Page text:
It may look like it probably contains a Minotaur somewhere in the middle, but it is worthy of your love.
I once met a man on the way to Incheon International Airport. I was sitting alone with my enormous travel bag, reading, and he drifted into the seat next to me. At length, he wrote the word “wretch” on a napkin in a lovely, florid cursive style, and asked me to pronounce it. It became clear that this was simply his ice-breaker, as he informed me that, as a retiree, he had nothing to do but ride the rails all day and talk to strangers. Internally, I reacted with some degree of horror. Why would someone spend his golden years of rest experiencing something so horrible and repulsive, so dehumanizing and alienating and weird?
Not talking to strangers, mind you. Riding the subway.
Another month, another post where I stall by showing you the places I go via camera, rather than shaggy dog anecdote with occasional jokes for good measure. A few weeks back, I jetted (or generally meandered) to coastal Sokcho for hiking, ojingo sundae, and fireworks. Fun was had, mountains were hiked, photo opportunities exhausted. And, just the other day (!), I went with a dear-friend and similar camera enthusiast (hi Nancy!) to Seonyudo Park in Seoul to take pretty pictures and laze the day away in obnoxious Korean summer heat. Behold!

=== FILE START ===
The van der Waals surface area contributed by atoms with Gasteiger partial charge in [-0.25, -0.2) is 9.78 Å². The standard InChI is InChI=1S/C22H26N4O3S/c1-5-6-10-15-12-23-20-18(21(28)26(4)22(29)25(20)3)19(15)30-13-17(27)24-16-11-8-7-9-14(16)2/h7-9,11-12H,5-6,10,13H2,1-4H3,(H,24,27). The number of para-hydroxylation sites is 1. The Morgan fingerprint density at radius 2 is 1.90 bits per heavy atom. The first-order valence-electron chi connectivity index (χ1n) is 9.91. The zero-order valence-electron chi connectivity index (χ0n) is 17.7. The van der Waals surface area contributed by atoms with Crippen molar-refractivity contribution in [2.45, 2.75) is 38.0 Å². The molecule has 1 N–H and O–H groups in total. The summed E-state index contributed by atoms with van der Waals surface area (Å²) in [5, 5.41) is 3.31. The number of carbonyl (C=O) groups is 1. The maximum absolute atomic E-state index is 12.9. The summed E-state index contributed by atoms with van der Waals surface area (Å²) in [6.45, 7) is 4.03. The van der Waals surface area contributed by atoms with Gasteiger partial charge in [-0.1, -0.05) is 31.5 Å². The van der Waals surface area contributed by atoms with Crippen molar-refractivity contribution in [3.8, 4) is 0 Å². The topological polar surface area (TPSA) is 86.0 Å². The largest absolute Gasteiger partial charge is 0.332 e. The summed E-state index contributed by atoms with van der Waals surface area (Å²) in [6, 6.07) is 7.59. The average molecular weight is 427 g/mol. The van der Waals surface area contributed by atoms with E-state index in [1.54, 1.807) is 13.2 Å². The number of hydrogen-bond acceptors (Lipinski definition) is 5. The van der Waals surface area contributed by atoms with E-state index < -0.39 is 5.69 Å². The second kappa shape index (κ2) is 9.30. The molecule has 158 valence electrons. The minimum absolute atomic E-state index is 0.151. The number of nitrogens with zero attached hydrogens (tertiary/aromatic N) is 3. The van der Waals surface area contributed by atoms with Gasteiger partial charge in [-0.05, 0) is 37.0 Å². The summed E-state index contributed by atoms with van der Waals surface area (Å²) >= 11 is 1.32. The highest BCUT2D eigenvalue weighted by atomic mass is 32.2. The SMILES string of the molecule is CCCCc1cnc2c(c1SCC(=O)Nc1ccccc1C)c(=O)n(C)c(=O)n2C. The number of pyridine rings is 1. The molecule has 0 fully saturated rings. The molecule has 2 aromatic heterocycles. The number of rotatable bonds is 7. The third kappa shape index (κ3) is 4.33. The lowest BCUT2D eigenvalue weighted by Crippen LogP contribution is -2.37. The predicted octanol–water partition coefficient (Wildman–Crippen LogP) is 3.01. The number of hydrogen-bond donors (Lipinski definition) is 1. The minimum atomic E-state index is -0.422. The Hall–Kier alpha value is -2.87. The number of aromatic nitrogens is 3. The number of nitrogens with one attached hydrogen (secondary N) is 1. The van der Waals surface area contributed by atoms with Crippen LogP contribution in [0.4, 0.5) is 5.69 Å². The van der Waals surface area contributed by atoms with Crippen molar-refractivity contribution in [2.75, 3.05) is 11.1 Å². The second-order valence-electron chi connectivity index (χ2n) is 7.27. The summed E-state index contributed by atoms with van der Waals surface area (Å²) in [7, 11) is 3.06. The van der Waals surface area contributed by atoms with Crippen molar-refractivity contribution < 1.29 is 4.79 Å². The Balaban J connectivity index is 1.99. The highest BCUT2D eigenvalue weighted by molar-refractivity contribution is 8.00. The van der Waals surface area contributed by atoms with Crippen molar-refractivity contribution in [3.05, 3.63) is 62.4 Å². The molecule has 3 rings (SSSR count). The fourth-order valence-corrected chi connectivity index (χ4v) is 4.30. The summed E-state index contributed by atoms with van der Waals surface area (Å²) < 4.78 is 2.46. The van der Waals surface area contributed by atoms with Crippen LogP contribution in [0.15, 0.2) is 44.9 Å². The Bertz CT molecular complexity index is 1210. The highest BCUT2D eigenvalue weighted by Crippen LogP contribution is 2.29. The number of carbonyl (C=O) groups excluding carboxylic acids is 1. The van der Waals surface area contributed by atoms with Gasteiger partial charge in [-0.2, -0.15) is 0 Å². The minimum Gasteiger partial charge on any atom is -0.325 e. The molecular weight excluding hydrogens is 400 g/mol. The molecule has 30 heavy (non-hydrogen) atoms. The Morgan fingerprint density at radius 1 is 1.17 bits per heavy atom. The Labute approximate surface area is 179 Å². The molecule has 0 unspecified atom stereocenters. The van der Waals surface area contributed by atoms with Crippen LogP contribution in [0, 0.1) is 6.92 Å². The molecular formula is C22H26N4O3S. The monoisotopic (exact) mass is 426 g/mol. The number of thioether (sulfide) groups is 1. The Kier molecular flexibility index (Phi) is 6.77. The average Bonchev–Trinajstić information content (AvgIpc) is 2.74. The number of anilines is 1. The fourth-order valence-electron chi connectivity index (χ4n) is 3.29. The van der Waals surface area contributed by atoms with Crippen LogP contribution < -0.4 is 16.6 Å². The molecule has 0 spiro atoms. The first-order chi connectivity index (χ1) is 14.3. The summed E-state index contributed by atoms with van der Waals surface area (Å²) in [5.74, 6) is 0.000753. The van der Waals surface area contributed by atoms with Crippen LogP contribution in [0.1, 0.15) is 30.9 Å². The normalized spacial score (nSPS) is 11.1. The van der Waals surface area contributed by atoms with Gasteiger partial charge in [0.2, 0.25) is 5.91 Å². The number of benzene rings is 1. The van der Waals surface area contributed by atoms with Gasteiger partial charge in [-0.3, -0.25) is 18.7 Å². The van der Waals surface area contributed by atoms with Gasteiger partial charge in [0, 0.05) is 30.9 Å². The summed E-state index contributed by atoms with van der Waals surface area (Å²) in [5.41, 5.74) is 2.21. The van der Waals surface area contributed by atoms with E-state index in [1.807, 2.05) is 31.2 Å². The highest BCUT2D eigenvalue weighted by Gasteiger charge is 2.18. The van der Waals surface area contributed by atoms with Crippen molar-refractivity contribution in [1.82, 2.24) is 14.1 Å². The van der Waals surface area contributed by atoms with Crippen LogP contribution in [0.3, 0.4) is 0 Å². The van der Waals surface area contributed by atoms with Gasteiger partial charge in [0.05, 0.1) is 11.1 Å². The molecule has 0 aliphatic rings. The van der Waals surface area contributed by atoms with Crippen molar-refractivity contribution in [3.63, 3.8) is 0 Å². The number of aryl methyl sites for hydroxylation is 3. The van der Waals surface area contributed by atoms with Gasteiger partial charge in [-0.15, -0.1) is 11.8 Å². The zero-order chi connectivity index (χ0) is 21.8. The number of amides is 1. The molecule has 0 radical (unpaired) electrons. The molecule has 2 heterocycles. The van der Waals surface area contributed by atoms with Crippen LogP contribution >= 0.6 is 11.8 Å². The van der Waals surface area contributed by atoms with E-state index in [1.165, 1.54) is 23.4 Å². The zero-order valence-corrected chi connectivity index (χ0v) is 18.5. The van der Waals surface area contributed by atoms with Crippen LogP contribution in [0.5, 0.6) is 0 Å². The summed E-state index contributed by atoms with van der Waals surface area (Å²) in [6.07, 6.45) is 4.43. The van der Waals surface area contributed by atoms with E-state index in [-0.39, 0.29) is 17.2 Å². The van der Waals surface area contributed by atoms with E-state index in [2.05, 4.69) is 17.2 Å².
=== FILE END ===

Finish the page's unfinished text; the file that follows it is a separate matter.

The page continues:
Chuseok, the Korean Thanksgiving, is a time when many Koreans visit family with gifts and food, and pay respects to dead ancestors. For English teachers in Korea, it means three days off in the middle of the week, and maybe a Monday or a Friday (or both, if you’re lucky). Going through the extended immigration process to declare yourself a resident alien meant I wasn’t sure of my ability to travel, and thus I was left in Incheon to figure out what I could do with a week off.